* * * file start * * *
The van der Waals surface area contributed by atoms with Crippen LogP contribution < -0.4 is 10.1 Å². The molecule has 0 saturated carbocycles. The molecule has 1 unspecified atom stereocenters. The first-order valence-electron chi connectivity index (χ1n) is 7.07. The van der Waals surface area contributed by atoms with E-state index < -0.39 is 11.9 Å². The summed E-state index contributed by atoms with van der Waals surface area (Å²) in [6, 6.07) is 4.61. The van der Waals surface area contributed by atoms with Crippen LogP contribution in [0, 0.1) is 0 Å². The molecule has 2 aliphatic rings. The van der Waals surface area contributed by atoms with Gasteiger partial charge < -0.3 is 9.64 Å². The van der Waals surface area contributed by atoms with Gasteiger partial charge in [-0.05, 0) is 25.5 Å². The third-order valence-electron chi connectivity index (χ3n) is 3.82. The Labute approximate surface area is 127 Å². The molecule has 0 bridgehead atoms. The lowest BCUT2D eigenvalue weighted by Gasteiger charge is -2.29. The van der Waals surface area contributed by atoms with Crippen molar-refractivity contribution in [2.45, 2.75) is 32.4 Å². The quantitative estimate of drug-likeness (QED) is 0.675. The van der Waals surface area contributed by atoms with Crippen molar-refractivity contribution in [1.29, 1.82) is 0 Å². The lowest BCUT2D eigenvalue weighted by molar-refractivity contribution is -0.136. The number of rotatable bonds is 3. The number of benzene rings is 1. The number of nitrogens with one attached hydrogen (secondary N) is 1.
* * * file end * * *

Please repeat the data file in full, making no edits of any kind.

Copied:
The van der Waals surface area contributed by atoms with Crippen LogP contribution < -0.4 is 10.1 Å². The molecule has 0 saturated carbocycles. The molecule has 1 unspecified atom stereocenters. The first-order valence-electron chi connectivity index (χ1n) is 7.07. The van der Waals surface area contributed by atoms with E-state index < -0.39 is 11.9 Å². The summed E-state index contributed by atoms with van der Waals surface area (Å²) in [6, 6.07) is 4.61. The van der Waals surface area contributed by atoms with Crippen LogP contribution in [0, 0.1) is 0 Å². The molecule has 2 aliphatic rings. The van der Waals surface area contributed by atoms with Gasteiger partial charge < -0.3 is 9.64 Å². The van der Waals surface area contributed by atoms with Gasteiger partial charge in [-0.05, 0) is 25.5 Å². The third-order valence-electron chi connectivity index (χ3n) is 3.82. The Labute approximate surface area is 127 Å². The molecule has 0 bridgehead atoms. The lowest BCUT2D eigenvalue weighted by Gasteiger charge is -2.29. The van der Waals surface area contributed by atoms with Crippen molar-refractivity contribution in [2.45, 2.75) is 32.4 Å². The quantitative estimate of drug-likeness (QED) is 0.675. The van der Waals surface area contributed by atoms with Crippen molar-refractivity contribution in [1.29, 1.82) is 0 Å². The lowest BCUT2D eigenvalue weighted by molar-refractivity contribution is -0.136. The number of rotatable bonds is 3. The number of benzene rings is 1. The number of nitrogens with one attached hydrogen (secondary N) is 1.